Ban Toxic BPA From Retail Receipts

Receipts

Target: United States Congress

Goal: Reduce Americans’ everyday exposure to BPA by eliminating the chemical from paper receipts

It’s time to take a simple step in eliminating a significant, everyday source of exposure to the toxin bisphenol-A, better known as BPA. The chemical BPA, which is found in many plastic household items, including food packaging and the linings of food cans, has long been linked to prostate and breast cancers, along with a number of other health and behavioral problems.

BPA, which is a pseudo-estrogen, accumulates in the body and disrupts endocrine function. In addition to affecting those directly exposed, BPA has “trans-generational actions on social behavior and neural expression,” according to a 2012 study by the Endocrine Society. In the study, which was conducted on mice, “prenatal exposure to BPA is associated with increased anxiety, aggression and cognitive impairments.” Additionally, several studies, including a July 2012 study of the effects of BPA exposure on Rhesus monkeys by the Department of Anatomy and Cellular Biology at Tufts University School of Medicine, linked fetal BPA exposure to an increased risk of breast cancer.

In addition to plastics and food packaging, another common source of exposure comes from store receipts. According to testing done in 2010 by the Environmental Working Group, a Washington D.C. based non-profit, high concentrations of BPA are found in roughly two-fifths of receipts, sometimes in excess of 1000 times the amount found in a can of food. BPA then transfers easily to the skin, where it can then be absorbed or ingested.

The good news is that not all receipts contain BPA. This means we have safer alternatives already available. There is no need to develop new products or create new patents. Banning BPA in receipts would therefore be one of the easiest steps we could take to protect ourselves from this toxic substance.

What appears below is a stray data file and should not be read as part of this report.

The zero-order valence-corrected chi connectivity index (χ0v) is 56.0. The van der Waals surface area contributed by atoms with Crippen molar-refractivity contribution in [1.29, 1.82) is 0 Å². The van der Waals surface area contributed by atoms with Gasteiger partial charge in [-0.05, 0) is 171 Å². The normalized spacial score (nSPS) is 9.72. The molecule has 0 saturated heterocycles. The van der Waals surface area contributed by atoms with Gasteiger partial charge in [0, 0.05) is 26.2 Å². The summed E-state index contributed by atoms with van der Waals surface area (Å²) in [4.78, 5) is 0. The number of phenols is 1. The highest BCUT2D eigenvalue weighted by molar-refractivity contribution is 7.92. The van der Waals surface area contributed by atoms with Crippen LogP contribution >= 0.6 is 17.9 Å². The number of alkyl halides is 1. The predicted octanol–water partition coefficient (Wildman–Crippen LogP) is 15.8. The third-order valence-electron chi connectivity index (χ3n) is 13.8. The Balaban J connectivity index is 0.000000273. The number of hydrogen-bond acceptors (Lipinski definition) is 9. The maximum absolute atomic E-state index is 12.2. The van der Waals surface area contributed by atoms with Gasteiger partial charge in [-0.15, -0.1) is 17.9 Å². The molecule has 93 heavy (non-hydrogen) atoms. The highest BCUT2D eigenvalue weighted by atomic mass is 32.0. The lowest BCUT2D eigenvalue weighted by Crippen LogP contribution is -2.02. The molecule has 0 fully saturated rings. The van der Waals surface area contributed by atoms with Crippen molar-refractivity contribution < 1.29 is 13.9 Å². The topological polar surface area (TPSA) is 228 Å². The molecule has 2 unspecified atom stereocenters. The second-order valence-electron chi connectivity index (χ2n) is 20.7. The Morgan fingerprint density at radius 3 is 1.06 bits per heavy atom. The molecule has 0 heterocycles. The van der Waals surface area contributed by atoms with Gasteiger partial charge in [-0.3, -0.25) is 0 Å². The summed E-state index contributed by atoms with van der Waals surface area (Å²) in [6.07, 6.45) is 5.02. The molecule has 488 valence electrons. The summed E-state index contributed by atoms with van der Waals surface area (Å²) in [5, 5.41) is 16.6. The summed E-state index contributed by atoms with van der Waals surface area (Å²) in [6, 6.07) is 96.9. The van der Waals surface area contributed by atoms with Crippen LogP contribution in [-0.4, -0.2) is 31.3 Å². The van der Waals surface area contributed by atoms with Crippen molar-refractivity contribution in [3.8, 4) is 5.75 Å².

It is time for congress to take a simple, but pivotal step to improve public health and reduce toxic exposure by banning BPA in receipts. By signing the petition, you will make your voice heard and pressure Congress to act on this important matter of public safety.

Dear members of Congress,

It is time to take a commonsense step towards protecting the American public from exposure to toxic BPA and ban its use in store receipts.

BPA, which functions as a pseudo-estrogen, accumulates in the body and disrupts endocrine function. It has been linked to numerous serious health problems. Several studies, including a July 2012 study on the effects of BPA exposure in Rhesus monkeys by the Department of Anatomy and Cellular Biology at Tufts University School of Medicine, have linked fetal BPA exposure to an increased risk of breast cancer. Moreover, a 2012 study by the Endocrine Society found that “prenatal exposure to BPA is associated with increased anxiety, aggression and cognitive impairments.”

Although it is most commonly associated with plastics, BPA is also found in high concentrations in store receipts, where it can be absorbed through the skin or ingested. However, not all receipts contain BPA. There are safe alternatives available and therefore no need for continued use of those receipts that contain BPA.

It is commendable that Congress acted to ban the use of BPA in baby bottles, but we can do better. Canada has banned BPA outright and it is strictly regulated throughout the E.U., but the United States continues to lag behind in addressing this dangerous chemical. The simple step of banning BPA in receipts would significantly reduce Americans’ everyday exposure to this toxic substance. I urge you to act now and ban the use of BPA in receipts.

Sincerely,

[Your Name Here]

Photo Credit: Derek Bridges via Flickr

 

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One Comment

  1. BPA contaminates our whole society, and its use should be abolished, especially in canned goods and food items.

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127 Signatures

  • Eric von Borstel
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